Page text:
… What is Normal?

This is not the first economic recovery in recent years in which employment lagged behind other economic indicators.  But does that mean nothing can or should be done about it?

According to Paul Krugman in The New York Times, the jobless rate is being taken as a sign that our current unemployment rates need to be accepted:  “the odds are that unemployment will rise, not fall, in the months ahead. That’s bad. But what’s worse is the growing evidence that our governing elite just doesn’t care — that a once-unthinkable level of economic distress is in the process of becoming the new normal.” (See, “Defining Prosperity Down.”)

For years, increasing structural unemployment has been forecast – with varying degrees of alarm.  Continual threats to American jobs have been coming from improved productivity, leaner management, automation, information technology, and outsourcing.  It is also true – and well-known – that official unemployment figures leave out large numbers of workers who have given up trying to find jobs, settling for reduced, marginal lives.  Whoever gives up on the job search after 6 months is no longer “unemployed.”

So, perhaps, it is true that our economy has a “structural problem” with employment.  The invisible hand that so deftly adjusts supply and demand may neglect jobs.  According to our economic ideology that’s not supposed to happen – but, then, neither was the need for the government to bail out financial institutions “too big to fail.”  Krugman’s worry about redefining acceptable levels of unemployment gains credence from the fact that Congress has allowed unemployment benefits to run out.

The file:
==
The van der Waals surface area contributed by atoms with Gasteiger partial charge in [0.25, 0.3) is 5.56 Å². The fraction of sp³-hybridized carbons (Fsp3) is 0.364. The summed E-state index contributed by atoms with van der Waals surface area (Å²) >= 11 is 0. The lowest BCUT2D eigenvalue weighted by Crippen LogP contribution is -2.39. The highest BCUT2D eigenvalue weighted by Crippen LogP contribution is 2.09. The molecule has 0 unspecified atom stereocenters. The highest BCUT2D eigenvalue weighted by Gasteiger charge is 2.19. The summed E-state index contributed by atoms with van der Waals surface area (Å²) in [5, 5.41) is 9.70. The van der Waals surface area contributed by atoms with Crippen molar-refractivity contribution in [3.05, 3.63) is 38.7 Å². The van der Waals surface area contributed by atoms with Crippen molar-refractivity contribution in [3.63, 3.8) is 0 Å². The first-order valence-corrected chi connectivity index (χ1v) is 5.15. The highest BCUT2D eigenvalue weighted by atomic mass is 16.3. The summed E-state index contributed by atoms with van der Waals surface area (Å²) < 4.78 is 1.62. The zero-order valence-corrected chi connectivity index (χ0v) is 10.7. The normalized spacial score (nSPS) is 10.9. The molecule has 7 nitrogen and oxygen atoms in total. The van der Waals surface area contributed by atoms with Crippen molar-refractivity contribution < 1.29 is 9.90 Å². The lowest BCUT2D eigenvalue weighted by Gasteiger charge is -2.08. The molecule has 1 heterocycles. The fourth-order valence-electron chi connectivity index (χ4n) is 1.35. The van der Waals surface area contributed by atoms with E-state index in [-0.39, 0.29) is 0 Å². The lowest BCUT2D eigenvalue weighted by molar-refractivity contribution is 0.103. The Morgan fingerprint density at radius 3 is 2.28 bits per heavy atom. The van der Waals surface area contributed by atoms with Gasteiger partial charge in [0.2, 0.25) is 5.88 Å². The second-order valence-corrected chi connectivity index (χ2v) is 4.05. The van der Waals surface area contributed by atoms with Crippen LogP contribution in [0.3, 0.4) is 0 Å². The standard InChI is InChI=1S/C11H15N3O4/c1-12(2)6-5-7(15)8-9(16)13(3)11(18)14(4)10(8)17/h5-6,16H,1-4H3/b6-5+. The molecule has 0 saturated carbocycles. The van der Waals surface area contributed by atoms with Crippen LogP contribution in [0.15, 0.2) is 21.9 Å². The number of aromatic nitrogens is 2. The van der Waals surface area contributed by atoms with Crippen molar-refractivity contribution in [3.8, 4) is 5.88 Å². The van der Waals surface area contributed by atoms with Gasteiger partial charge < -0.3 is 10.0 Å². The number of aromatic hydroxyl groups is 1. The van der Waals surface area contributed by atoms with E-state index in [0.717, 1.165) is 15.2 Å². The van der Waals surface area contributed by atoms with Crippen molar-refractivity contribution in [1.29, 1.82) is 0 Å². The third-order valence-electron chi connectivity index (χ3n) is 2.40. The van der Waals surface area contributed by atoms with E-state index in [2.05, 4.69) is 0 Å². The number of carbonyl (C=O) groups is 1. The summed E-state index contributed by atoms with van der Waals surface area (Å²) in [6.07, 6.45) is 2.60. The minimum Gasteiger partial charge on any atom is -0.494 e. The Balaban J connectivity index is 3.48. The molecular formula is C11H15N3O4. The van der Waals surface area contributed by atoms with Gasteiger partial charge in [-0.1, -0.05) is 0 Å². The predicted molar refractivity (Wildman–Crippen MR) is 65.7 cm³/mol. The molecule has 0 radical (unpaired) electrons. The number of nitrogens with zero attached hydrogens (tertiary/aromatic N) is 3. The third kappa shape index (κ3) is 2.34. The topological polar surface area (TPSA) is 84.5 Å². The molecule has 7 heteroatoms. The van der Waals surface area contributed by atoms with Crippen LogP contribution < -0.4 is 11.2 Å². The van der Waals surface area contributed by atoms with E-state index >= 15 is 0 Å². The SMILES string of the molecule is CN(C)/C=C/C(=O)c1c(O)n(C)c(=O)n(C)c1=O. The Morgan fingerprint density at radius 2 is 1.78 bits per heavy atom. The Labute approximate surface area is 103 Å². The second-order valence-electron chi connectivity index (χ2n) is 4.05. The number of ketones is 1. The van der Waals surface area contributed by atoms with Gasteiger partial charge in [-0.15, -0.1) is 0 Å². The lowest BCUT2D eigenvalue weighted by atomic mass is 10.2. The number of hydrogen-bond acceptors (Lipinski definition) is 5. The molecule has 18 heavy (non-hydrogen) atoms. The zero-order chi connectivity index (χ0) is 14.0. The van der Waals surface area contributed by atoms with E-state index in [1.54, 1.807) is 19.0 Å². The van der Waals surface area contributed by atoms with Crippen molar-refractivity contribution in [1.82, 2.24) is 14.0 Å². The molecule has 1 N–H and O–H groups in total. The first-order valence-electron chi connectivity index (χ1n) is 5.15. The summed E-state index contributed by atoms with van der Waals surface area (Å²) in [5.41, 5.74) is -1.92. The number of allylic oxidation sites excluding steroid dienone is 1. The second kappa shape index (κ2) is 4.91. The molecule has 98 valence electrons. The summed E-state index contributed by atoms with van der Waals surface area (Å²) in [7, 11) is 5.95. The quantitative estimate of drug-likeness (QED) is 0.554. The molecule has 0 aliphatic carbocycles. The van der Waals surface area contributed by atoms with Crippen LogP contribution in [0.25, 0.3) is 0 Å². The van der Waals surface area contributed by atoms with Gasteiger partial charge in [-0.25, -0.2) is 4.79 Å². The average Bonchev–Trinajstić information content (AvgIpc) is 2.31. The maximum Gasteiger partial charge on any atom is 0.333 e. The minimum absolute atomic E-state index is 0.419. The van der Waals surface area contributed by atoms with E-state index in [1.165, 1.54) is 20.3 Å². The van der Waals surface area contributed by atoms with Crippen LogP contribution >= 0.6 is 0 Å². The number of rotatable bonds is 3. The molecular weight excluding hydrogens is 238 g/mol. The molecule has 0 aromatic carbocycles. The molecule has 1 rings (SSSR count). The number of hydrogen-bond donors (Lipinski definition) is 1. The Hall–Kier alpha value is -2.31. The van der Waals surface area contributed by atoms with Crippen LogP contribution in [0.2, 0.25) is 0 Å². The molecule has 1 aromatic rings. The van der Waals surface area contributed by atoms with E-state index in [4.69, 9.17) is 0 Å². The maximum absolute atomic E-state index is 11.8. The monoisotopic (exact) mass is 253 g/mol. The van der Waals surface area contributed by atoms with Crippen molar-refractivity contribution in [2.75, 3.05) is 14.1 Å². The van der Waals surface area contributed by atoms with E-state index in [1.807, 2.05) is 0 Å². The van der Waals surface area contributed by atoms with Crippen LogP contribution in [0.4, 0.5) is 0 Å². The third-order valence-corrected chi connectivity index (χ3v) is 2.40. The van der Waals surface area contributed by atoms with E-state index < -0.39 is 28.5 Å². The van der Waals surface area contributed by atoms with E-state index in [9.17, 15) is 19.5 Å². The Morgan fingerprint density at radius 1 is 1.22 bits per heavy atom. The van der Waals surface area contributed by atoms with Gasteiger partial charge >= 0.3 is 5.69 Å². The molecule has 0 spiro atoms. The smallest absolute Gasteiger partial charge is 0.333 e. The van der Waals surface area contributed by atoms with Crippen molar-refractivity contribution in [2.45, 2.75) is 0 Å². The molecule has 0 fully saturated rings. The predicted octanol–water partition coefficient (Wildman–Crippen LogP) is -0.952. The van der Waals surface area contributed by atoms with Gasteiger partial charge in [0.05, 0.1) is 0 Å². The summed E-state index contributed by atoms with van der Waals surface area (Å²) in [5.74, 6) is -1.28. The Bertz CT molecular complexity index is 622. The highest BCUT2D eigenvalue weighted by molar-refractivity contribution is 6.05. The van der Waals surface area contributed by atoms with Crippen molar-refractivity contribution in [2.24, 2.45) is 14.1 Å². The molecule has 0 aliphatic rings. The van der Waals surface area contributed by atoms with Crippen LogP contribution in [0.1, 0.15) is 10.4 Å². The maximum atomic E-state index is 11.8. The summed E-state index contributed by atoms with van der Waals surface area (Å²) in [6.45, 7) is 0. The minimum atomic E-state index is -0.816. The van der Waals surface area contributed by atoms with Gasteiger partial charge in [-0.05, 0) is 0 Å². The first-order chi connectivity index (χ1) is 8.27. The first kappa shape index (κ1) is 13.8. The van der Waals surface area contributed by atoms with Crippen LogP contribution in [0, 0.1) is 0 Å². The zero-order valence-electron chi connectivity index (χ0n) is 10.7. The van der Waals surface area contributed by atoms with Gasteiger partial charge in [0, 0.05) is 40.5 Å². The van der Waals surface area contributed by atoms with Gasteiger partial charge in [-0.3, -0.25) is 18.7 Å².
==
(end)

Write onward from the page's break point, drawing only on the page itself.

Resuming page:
A few days before Krugman’s commentary, Bob Herbert, also in The Times, cited Andrew Sum, director of the Center for Labor Market Studies:  corporations “threw out far more workers and hours than they lost output.”  As a result, this period of economic recovery “has seen the most lopsided gains in corporate profits relative to real wages and salaries in our history.”

Professor Sum went on. “Here’s what happened: At the end of the fourth quarter in 2008, you see corporate profits begin to really take off, and they grow by the time you get to the first quarter of 2010 by $572 billion. And over that same time period, wage and salary payments go down by $122 billion.”  He exclaimed:  “I’ve never seen anything like this.”  (See, “A Sin and a Shame.”)

Professor Sum along with Krugman and Herbert express a kind of shock and outrage at what their awareness of economic terms and trends allow them to see.  Most of us don’t have their perspective.  Wondering when will things get better, we know something is very wrong.

We don’t see it because consciousness is very selective.  Words like “unemployment” define for us what is real, excluding what doesn’t fit.  Moreover, disconnected facts prevent us from seeing the whole picture.

But we know it because we do have unconscious intuition.  We just don’t know what we know.